The global tobacco market exceeds half a trillion dollars annually. If tobacco were a country, it would be roughly the 20th largest economy in the world. Join Active Minds as we tell the story of tobacco, from its roots to its leaves. We will cover the origins of tobacco, the role it has played in history as a plantation crop, and the rise and fall of tobacco in the U.S. As part of that, we’ll discuss how tobacco’s adverse health effects impacted society, consumption and created one of the largest legal settlements in history. We will end with a brief discussion of e-cigarettes and vaping.

Key Lecture Points

  • Tobacco use is the leading cause of preventable death in the world, costing around 7 million lives per year globally.  For every person who dies because of smoking, at least 30 people live with a serious smoking-related illness. In spite of education campaigns about the serious dangers of using tobacco, the addictive compound nicotine found in tobacco keeps around 15% of the global population dependent on tobacco use.
  • Tobacco was one of the major commodities to be domesticated and cultivated in the Americas and traded for great profit throughout Europe and the rest of the world. As globalization has advanced from colonial trade to present-day transnational corporations, the business of tobacco has mirrored that transition. The use of tobacco has spread to every country in the world, and emerging markets like China, India, and Brazil have made demand for tobacco continue to rise through the present day.
  • As a highly labor-intensive crop, tobacco cultivation was a major factor in the advent of the trans-Atlantic slave trade. In English colonies in particular, tobacco plantations were the first places where African slaves worked in what would later become the United States.
  • In an attempt to decrease the rate of disease and death caused by the use of tobacco products, since 1964 the US government has attempted to maintain tight control over the sale and marketing of tobacco. The last sixty years of the industry have been marked by a series of regulations, successfully aimed at reducing tobacco use. Smoking tobacco peaked in 1966 in the U.S. and rates of use continue to drop.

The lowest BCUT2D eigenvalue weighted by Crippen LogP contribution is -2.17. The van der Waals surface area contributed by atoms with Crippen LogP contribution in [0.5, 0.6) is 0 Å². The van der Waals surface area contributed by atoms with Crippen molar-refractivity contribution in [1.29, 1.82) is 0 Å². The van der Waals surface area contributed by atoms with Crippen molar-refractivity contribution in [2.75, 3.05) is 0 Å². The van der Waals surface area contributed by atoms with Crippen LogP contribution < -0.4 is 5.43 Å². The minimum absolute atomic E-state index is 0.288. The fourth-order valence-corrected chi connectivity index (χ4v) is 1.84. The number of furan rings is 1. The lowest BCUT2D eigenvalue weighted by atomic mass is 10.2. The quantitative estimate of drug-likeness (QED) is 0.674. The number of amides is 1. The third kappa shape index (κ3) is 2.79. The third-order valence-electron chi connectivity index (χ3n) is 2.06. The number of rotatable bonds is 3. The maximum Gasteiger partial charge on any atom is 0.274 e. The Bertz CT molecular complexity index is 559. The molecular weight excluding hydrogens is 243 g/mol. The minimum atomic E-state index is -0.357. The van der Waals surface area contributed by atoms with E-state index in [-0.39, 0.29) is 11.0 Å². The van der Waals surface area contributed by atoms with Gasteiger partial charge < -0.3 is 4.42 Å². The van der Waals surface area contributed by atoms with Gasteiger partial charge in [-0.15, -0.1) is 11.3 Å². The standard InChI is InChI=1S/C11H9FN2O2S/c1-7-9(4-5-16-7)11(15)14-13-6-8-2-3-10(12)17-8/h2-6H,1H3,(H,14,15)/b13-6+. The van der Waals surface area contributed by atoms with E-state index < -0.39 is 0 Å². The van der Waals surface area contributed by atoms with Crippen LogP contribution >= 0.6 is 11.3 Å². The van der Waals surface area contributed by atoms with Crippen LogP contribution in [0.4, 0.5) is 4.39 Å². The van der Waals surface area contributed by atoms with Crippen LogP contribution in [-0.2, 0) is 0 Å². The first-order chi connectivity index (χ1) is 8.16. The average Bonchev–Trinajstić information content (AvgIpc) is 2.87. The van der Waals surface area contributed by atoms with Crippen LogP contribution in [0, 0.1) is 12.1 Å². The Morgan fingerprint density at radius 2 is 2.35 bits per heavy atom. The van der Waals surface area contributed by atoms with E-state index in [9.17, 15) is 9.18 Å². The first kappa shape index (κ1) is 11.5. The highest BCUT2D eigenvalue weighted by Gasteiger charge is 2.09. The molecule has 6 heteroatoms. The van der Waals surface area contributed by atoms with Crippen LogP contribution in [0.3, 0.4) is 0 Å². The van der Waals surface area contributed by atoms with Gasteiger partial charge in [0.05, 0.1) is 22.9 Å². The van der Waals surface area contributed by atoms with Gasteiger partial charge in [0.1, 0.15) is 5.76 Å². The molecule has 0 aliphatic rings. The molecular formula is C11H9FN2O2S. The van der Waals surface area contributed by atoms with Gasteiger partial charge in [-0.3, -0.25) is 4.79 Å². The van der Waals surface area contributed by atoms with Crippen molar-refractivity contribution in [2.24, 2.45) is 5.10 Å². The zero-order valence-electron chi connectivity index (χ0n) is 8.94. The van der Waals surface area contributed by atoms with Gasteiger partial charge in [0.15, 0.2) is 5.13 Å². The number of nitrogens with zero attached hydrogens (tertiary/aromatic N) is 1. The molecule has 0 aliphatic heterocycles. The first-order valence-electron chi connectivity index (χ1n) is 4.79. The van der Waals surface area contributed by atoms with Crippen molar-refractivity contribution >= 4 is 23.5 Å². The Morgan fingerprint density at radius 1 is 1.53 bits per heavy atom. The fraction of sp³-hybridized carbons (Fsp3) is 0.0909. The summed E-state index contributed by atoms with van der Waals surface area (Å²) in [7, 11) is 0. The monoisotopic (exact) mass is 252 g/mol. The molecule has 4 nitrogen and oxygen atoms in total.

• A new wave of nicotine products called e-cigarettes have gained steam among U.S. consumers since their introduction to the market in the mid-2000s. These products deliver nicotine through a vapor mixture of water and other chemicals. Marketing claims have been made that e-cigarettes help smokers wean themselves off of smoking and, ultimately, all nicotine use. However, little research exists on how e-cigarettes are being used and how toxic they may be, so regulations on these new devices are limited. E-cigarettes are particularly popular with young people, and may lead to use of traditional smoking methods later in life.

Exploration Questions

  • How did tobacco shape the evolution of the U.S. economy? What other commodities that had similarly big impacts?
  • What are some major trends in public perception of tobacco through history? What has influenced these perceptions?

Reflective Questions

  • Why do you think Colorado has the highest rate of e-cigarette use, particularly among teens?
  • Do you remember cigarette advertisements from before the ban on such marketing? Who were the advertisements targeting? How did they portray smoking?

More to Explore

Books For Further Reading

  • Norton, Marcy. Sacred Gifts, Profane Pleasures: A History of Tobacco and Chocolate in the Atlantic World. A Passage to India. Cornell University Press, 2008. 352 pages.  This well-researched history tells the fascinating story of contact, exploration, and exchange in the Atlantic world, tracing the ways in which these two goods of the Americas both changed and were changed by Europe.
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  • Oreskes, Naomi and Erik M. Conway.  Merchants of Doubt: How a Handful of Scientists Obscured the Truth on Issues from Tobacco Smoke to Global Warming. Bloomsbury Press, 2008. 364 pages.  The authors tell how a loose-knit group of high-level scientists and scientific advisers, with deep connections in politics and industry, ran effective campaigns to mislead the public and deny well-established scientific knowledge over four decades.
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  • Rabin, Robert and Stephen Sugarman. Regulating Tobacco. Oxford University Press, 2001. 312 pages. This collection includes essays by eleven leading public health experts, economists, physicians, political scientists, and lawyers, whose activities encompass Congressional testimonies, Surgeon General's reports on youth smoking, and clinical trials for drugs for smoking cessation.
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